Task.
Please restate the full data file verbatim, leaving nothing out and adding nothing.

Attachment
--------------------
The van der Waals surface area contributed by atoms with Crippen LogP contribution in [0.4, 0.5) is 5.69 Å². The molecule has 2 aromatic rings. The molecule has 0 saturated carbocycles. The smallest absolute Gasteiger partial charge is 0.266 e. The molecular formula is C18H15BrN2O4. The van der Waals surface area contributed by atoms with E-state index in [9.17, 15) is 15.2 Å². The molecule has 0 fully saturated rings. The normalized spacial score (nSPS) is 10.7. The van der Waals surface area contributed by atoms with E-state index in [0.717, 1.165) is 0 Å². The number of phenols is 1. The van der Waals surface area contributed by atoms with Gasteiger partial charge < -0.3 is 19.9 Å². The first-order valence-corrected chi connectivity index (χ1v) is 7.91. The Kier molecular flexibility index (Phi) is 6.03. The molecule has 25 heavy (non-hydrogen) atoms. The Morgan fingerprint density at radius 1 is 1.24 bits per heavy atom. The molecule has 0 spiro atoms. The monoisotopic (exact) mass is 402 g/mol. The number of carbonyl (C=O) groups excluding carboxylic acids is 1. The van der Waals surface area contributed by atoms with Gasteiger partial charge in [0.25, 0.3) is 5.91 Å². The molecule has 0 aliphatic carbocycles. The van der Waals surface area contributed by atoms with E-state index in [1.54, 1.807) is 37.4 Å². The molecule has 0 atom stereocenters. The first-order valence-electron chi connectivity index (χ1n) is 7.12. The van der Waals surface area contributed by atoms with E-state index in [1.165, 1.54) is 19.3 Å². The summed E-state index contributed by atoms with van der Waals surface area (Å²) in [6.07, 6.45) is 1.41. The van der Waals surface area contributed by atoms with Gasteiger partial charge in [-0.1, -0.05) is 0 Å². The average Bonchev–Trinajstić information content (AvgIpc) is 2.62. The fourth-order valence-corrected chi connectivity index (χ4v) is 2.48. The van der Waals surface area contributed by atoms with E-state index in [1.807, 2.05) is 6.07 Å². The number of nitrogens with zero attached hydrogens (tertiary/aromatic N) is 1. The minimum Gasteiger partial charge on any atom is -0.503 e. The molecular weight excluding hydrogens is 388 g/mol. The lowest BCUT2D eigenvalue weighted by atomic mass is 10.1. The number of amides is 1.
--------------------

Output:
The van der Waals surface area contributed by atoms with Crippen LogP contribution in [0.4, 0.5) is 5.69 Å². The molecule has 2 aromatic rings. The molecule has 0 saturated carbocycles. The smallest absolute Gasteiger partial charge is 0.266 e. The molecular formula is C18H15BrN2O4. The van der Waals surface area contributed by atoms with E-state index in [9.17, 15) is 15.2 Å². The molecule has 0 fully saturated rings. The normalized spacial score (nSPS) is 10.7. The van der Waals surface area contributed by atoms with E-state index in [0.717, 1.165) is 0 Å². The number of phenols is 1. The van der Waals surface area contributed by atoms with Gasteiger partial charge < -0.3 is 19.9 Å². The first-order valence-corrected chi connectivity index (χ1v) is 7.91. The Kier molecular flexibility index (Phi) is 6.03. The molecule has 25 heavy (non-hydrogen) atoms. The Morgan fingerprint density at radius 1 is 1.24 bits per heavy atom. The molecule has 0 spiro atoms. The monoisotopic (exact) mass is 402 g/mol. The number of carbonyl (C=O) groups excluding carboxylic acids is 1. The van der Waals surface area contributed by atoms with Gasteiger partial charge in [0.25, 0.3) is 5.91 Å². The molecule has 0 aliphatic carbocycles. The van der Waals surface area contributed by atoms with E-state index in [1.54, 1.807) is 37.4 Å². The molecule has 0 atom stereocenters. The first-order valence-electron chi connectivity index (χ1n) is 7.12. The van der Waals surface area contributed by atoms with E-state index in [1.165, 1.54) is 19.3 Å². The summed E-state index contributed by atoms with van der Waals surface area (Å²) in [6.07, 6.45) is 1.41. The van der Waals surface area contributed by atoms with Gasteiger partial charge in [-0.1, -0.05) is 0 Å². The average Bonchev–Trinajstić information content (AvgIpc) is 2.62. The fourth-order valence-corrected chi connectivity index (χ4v) is 2.48. The van der Waals surface area contributed by atoms with E-state index in [1.807, 2.05) is 6.07 Å². The number of nitrogens with zero attached hydrogens (tertiary/aromatic N) is 1. The minimum Gasteiger partial charge on any atom is -0.503 e. The molecular weight excluding hydrogens is 388 g/mol. The lowest BCUT2D eigenvalue weighted by atomic mass is 10.1. The number of amides is 1.